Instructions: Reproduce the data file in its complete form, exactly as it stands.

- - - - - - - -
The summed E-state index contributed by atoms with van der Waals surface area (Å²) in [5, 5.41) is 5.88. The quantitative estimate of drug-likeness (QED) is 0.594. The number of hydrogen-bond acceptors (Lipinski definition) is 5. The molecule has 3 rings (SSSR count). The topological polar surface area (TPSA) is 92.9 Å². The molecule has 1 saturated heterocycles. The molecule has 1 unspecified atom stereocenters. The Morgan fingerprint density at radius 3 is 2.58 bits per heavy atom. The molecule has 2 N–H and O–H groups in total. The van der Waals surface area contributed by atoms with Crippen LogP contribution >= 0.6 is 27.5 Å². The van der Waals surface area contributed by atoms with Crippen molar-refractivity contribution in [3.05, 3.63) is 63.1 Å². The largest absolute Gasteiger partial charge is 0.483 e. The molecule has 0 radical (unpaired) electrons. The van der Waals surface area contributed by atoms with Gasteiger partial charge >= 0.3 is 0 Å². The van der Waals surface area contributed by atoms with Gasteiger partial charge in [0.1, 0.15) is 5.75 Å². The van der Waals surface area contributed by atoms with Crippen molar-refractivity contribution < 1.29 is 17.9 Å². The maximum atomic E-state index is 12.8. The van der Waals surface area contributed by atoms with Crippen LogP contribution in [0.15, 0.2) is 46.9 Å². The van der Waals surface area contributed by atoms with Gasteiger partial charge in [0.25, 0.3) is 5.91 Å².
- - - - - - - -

The summed E-state index contributed by atoms with van der Waals surface area (Å²) in [5, 5.41) is 5.88. The quantitative estimate of drug-likeness (QED) is 0.594. The number of hydrogen-bond acceptors (Lipinski definition) is 5. The molecule has 3 rings (SSSR count). The topological polar surface area (TPSA) is 92.9 Å². The molecule has 1 saturated heterocycles. The molecule has 1 unspecified atom stereocenters. The Morgan fingerprint density at radius 3 is 2.58 bits per heavy atom. The molecule has 2 N–H and O–H groups in total. The van der Waals surface area contributed by atoms with Crippen LogP contribution >= 0.6 is 27.5 Å². The van der Waals surface area contributed by atoms with Crippen molar-refractivity contribution in [3.05, 3.63) is 63.1 Å². The largest absolute Gasteiger partial charge is 0.483 e. The molecule has 0 radical (unpaired) electrons. The van der Waals surface area contributed by atoms with Gasteiger partial charge >= 0.3 is 0 Å². The van der Waals surface area contributed by atoms with Gasteiger partial charge in [0.1, 0.15) is 5.75 Å². The van der Waals surface area contributed by atoms with Crippen molar-refractivity contribution < 1.29 is 17.9 Å². The maximum atomic E-state index is 12.8. The van der Waals surface area contributed by atoms with Crippen LogP contribution in [0.15, 0.2) is 46.9 Å². The van der Waals surface area contributed by atoms with Gasteiger partial charge in [0.25, 0.3) is 5.91 Å².